Linux and the New Internet Computer

The New Internet Computer Company may become known for producing and selling the lowest-cost Internet and network capable computer on the market today—the NIC, or New Internet Computer.
______________________

Comments

Comment viewing options

Select your preferred way to display the comments and click "Save settings" to activate your changes.

need some help

Anonymous's picture

i am not able to use net from my service provider.i tried to run commads but it didnt helped me.can anyone put light on how to use net using my oun isp instead of net zero i am not very experienced in linux.

My Take On The NIC

sulement's picture

I have recently had the pleasure of playing with the NIC. Using the original disc shows too many limitations. The dead links, the aged and crashy Netscape 4.76 browser lead you to believe it's only current purpose is to provide you with a good working laptop CD ROM drive.

BUT, add a Puppy Linux Barebones or a Damn Small Linux hacked especially for the NIC, (a better choice, by the way), and something magic happens.

The NIC I used was given a memory upgrade from 32MB to 64MB. Good as long as you use a low-profile RAM stick. (It has to be low-profile to keep the CD ROM from tilting too far forward to allow its door to open).

I'm told the NIC can take up to 256MB of RAM. I wasn't able to try it.

The Puppy Linux is a great light-overhead version of Linux and the Dillo browser is pretty darned nice. But if you're going to make it
an ultimately user-friendly box, I recommend the Damn Small Linux.

Automatic video settings, automatic network card discovery and Firefox as the browser of choice give the old NIC a flair that makes it a kick to use.

With no hard drive, you are surfing on a virus-free, spyware-free
compact machine. If websurfing is your largest goal, this little box is the most fun you can have on a low-priced little computer.

Of course Puppy and Damn Small come with some great programs, as does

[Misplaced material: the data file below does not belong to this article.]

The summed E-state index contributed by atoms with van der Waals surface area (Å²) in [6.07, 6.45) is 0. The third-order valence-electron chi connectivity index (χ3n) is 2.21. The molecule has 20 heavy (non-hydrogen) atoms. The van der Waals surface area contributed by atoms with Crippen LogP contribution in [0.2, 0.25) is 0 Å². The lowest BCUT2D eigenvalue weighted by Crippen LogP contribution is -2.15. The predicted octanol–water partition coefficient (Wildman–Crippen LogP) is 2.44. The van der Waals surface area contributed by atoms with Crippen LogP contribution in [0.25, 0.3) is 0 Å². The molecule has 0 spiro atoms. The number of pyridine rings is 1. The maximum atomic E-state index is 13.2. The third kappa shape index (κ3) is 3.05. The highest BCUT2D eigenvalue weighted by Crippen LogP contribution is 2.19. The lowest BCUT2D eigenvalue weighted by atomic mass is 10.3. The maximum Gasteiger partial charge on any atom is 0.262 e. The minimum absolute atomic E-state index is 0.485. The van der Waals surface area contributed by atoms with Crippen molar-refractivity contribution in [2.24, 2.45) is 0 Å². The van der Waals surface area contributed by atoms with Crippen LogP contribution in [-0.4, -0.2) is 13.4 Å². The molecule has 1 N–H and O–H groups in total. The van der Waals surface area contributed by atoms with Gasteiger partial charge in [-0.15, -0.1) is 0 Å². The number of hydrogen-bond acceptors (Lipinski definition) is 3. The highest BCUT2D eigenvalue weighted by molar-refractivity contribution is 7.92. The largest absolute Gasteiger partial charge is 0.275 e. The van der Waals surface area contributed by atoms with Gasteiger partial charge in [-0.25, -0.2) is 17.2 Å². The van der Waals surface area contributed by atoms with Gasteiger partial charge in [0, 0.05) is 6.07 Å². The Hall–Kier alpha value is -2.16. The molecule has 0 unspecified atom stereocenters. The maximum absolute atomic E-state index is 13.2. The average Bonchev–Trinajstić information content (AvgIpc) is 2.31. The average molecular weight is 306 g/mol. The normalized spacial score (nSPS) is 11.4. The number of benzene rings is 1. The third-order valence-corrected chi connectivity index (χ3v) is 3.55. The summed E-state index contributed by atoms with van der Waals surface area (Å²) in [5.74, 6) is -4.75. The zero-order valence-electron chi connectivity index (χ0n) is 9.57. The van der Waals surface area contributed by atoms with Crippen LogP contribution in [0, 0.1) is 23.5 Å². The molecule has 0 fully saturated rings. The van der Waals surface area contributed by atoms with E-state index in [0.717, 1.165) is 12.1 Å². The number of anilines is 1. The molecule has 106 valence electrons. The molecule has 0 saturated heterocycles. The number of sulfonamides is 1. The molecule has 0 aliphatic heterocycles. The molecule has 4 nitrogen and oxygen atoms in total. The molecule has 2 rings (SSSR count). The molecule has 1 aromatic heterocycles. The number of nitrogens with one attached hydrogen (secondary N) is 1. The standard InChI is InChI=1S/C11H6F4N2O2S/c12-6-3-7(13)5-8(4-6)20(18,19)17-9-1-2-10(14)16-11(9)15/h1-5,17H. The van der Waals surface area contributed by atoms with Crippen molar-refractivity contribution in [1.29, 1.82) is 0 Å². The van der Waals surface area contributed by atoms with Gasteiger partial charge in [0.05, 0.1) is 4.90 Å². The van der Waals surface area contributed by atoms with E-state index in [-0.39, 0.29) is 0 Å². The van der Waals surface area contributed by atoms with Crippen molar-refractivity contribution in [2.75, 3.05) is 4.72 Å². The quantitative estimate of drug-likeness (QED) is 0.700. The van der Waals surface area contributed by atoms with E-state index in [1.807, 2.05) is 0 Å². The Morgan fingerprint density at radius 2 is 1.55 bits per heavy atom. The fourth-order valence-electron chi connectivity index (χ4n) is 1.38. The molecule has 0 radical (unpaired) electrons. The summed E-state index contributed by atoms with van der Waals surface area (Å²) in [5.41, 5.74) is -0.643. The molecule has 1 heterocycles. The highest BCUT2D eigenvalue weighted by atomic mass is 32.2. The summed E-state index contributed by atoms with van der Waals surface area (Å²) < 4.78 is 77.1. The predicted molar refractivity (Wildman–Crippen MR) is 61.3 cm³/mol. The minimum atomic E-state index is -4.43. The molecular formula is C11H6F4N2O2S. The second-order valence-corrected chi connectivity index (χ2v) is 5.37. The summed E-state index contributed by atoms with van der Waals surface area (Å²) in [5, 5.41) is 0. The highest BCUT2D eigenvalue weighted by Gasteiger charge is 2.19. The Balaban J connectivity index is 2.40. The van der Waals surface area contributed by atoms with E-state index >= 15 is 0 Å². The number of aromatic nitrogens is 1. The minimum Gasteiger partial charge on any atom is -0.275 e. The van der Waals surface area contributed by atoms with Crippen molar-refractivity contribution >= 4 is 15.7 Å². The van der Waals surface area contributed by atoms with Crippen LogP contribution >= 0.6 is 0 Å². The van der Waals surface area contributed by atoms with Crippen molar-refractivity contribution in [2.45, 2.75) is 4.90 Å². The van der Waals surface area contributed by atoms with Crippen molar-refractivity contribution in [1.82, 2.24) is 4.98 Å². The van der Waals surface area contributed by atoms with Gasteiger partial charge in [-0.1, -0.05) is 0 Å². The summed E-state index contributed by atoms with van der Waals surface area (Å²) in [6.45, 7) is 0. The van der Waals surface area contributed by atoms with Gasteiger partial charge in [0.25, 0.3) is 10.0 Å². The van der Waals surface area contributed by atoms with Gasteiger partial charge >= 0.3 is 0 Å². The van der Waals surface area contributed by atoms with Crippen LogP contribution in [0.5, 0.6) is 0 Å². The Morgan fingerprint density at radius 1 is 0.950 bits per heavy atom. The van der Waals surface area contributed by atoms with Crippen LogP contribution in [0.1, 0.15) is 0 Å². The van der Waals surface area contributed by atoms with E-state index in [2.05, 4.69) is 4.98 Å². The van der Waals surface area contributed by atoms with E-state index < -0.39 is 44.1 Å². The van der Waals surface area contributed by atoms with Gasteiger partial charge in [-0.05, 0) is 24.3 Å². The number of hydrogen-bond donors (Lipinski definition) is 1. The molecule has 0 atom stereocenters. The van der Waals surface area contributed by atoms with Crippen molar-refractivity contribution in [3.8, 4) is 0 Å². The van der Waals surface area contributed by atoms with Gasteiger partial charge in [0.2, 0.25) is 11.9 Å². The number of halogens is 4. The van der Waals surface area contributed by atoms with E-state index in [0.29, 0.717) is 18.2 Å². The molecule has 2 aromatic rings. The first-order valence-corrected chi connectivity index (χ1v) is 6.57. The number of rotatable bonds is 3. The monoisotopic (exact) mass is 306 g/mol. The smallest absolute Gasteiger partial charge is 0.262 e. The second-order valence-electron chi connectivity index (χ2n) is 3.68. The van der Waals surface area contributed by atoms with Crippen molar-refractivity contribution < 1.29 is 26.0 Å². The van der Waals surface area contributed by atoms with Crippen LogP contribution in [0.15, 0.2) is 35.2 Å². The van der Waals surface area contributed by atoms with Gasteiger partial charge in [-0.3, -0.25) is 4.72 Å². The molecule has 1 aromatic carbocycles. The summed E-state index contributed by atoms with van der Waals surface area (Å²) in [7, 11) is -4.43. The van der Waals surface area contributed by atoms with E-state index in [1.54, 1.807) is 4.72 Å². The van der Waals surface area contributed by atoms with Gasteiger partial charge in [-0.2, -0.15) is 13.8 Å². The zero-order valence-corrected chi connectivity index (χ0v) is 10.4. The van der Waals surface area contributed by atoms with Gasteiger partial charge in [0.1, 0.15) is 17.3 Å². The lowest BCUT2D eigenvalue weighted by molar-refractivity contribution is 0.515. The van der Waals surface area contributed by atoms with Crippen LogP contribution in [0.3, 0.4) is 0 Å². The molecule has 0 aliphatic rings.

the original NIC CD. And the NIC is a pretty tweakable little box.

I have one that we pushed to run with an AMD K6-2 at about 457Mhz. thanks to the adjustable voltage and multiplier settings in the BIOS.

All-in-all, the NIC is a cool and still very useable computer. If you
are lucky enough to get your hands on one, have fun with it. It's bound to put a smile on your face.

Linux Damn Small hackeado for nic

Anonymous's picture

pleace link web for download Linux Damn Small for nic thank :)

White Paper
Linux Management with Red Hat Satellite: Measuring Business Impact and ROI

Linux has become a key foundation for supporting today's rapidly growing IT environments. Linux is being used to deploy business applications and databases, trading on its reputation as a low-cost operating environment. For many IT organizations, Linux is a mainstay for deploying Web servers and has evolved from handling basic file, print, and utility workloads to running mission-critical applications and databases, physically, virtually, and in the cloud. As Linux grows in importance in terms of value to the business, managing Linux environments to high standards of service quality — availability, security, and performance — becomes an essential requirement for business success.

Learn More

Sponsored by Red Hat

White Paper
Private PaaS for the Agile Enterprise

If you already use virtualized infrastructure, you are well on your way to leveraging the power of the cloud. Virtualization offers the promise of limitless resources, but how do you manage that scalability when your DevOps team doesn’t scale? In today’s hypercompetitive markets, fast results can make a difference between leading the pack vs. obsolescence. Organizations need more benefits from cloud computing than just raw resources. They need agility, flexibility, convenience, ROI, and control.

Stackato private Platform-as-a-Service technology from ActiveState extends your private cloud infrastructure by creating a private PaaS to provide on-demand availability, flexibility, control, and ultimately, faster time-to-market for your enterprise.

Learn More

Sponsored by ActiveState